Coincidently, in late July 2014, the Garner affair came up in the course of a presentation I held on the Uganda police at the 23rd World Congress of Political Science in Montreal, Canada. Prof. Michelle Bonner, a police scientist and the main discussant of my paper brought up the subject, arguing that, to make a complete academic debate on police forces in Africa, one equally needs to pay attention to advanced democracies vis-à-vis the contemporary challenges of their policing industries. Generally, the insecurity landscape has profoundly been re-shaped by post-cold war consequences, terrorism, drug trafficking, highly organised and heavily armed criminal networks and the like.
Police, military overlaps
At a normative level, police are mandated to enforce civilian law and order, investigate crimes, and to strictly follow legal procedures even when in pursuit of chronic and dangerous criminals. Ideally, it has been argued, there should be strict dividing lines between the police and military; the former for domestic purposes with the latter protecting citizens from external threats. In his article on the anti-militarisation of the police in the United States, Kurt Andrew Schlichter aptly put it that the military is designed, organised and equipped to execute rapid, violent and efficient obliteration of the “enemy”—whoever the enemy may be. He adds that military methods are by nature not architectured to deal with shades of grey that a police officer encounters on a day to day basis, but are tailored to the stark black and white of the battlefield.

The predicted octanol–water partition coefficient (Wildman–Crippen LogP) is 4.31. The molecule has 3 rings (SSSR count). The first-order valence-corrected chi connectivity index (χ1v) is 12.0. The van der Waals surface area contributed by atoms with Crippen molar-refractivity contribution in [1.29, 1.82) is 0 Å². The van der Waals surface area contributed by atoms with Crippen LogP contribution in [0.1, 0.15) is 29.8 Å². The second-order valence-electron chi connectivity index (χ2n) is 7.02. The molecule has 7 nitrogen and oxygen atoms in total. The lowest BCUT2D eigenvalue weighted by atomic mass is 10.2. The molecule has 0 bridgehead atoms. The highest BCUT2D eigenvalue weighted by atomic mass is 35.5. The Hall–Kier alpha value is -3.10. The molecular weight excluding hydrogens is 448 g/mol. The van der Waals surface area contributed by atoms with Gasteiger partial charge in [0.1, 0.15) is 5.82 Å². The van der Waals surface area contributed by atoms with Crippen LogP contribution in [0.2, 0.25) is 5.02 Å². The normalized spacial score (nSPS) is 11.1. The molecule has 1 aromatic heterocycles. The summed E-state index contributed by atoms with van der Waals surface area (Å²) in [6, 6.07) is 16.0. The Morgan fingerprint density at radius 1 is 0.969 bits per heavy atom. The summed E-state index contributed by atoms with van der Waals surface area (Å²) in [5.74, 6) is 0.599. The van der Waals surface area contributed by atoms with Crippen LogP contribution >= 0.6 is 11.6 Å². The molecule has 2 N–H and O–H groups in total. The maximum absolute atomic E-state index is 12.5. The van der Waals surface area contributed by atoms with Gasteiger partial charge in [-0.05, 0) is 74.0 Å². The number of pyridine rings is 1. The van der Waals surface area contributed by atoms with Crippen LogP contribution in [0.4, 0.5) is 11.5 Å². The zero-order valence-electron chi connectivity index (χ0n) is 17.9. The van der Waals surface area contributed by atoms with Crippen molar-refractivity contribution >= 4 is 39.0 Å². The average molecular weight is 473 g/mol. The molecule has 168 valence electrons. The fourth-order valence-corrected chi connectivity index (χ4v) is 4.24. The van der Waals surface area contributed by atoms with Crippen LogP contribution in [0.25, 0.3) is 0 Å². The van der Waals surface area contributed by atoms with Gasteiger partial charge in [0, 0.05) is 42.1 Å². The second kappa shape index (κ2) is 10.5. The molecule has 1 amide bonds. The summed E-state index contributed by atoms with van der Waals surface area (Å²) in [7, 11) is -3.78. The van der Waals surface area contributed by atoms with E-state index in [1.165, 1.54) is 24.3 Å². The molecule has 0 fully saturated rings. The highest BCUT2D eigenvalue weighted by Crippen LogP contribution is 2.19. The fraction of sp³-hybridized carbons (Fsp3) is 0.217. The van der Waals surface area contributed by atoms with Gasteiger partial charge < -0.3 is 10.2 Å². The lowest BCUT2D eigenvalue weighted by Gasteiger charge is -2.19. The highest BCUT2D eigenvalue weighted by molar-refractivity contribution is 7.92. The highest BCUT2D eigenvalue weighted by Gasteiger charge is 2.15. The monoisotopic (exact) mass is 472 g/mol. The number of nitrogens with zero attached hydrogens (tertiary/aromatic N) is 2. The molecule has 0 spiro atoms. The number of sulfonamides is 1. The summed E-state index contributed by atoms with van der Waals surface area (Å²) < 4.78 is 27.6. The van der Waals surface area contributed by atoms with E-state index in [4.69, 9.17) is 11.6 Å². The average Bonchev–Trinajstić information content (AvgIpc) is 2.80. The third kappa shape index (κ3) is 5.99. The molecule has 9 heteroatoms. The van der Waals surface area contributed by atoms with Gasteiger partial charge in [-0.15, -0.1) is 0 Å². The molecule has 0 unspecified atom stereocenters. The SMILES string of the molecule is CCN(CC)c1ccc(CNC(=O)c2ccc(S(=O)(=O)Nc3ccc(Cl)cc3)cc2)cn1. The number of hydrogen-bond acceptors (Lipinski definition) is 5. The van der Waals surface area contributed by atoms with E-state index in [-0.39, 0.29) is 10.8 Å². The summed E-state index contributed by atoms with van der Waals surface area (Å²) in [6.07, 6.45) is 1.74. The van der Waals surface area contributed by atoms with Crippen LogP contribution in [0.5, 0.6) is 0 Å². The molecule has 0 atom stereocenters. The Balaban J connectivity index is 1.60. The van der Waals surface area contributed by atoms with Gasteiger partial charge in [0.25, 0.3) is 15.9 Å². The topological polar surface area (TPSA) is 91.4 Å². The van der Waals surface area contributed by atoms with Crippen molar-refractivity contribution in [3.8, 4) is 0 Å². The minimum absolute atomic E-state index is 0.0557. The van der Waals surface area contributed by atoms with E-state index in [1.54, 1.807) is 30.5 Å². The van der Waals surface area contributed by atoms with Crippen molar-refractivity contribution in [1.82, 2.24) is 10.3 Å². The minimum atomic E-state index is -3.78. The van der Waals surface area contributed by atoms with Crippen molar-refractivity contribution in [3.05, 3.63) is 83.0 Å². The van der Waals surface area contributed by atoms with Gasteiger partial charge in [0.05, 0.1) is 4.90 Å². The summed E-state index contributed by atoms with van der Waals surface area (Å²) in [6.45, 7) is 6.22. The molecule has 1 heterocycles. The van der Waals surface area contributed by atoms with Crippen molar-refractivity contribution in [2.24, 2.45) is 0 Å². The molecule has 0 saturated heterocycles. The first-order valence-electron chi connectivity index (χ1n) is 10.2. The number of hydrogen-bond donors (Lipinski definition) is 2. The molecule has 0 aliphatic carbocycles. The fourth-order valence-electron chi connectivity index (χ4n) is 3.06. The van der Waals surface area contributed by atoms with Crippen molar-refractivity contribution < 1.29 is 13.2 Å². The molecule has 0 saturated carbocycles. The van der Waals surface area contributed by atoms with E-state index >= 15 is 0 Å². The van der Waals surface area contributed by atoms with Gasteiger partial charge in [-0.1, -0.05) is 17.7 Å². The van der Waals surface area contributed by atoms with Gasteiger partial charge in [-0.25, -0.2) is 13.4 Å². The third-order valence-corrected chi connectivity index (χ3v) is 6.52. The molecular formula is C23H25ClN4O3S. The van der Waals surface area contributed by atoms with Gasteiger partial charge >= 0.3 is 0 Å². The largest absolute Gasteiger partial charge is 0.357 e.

Empirically however, drawing clear boundaries within the security structures to limit each to a specific type of security seems to be a complex task, especially with regard to contemporary insecurity challenges highlighted on above. Simply put, the magnitude the security threats logically defies the distinction between police and military roles. In fact, it is not only the military that is getting more involved in domestic threats, but police forces are also getting more involved in external threats such as confronting transnational criminal cartels and even terrorism. To that end, Lt. Col Geoffrey Demarest of the US Army took the debate further by writing that the three concepts of what is military, what is police, and what is civilian are no longer as distinct as we might suppose.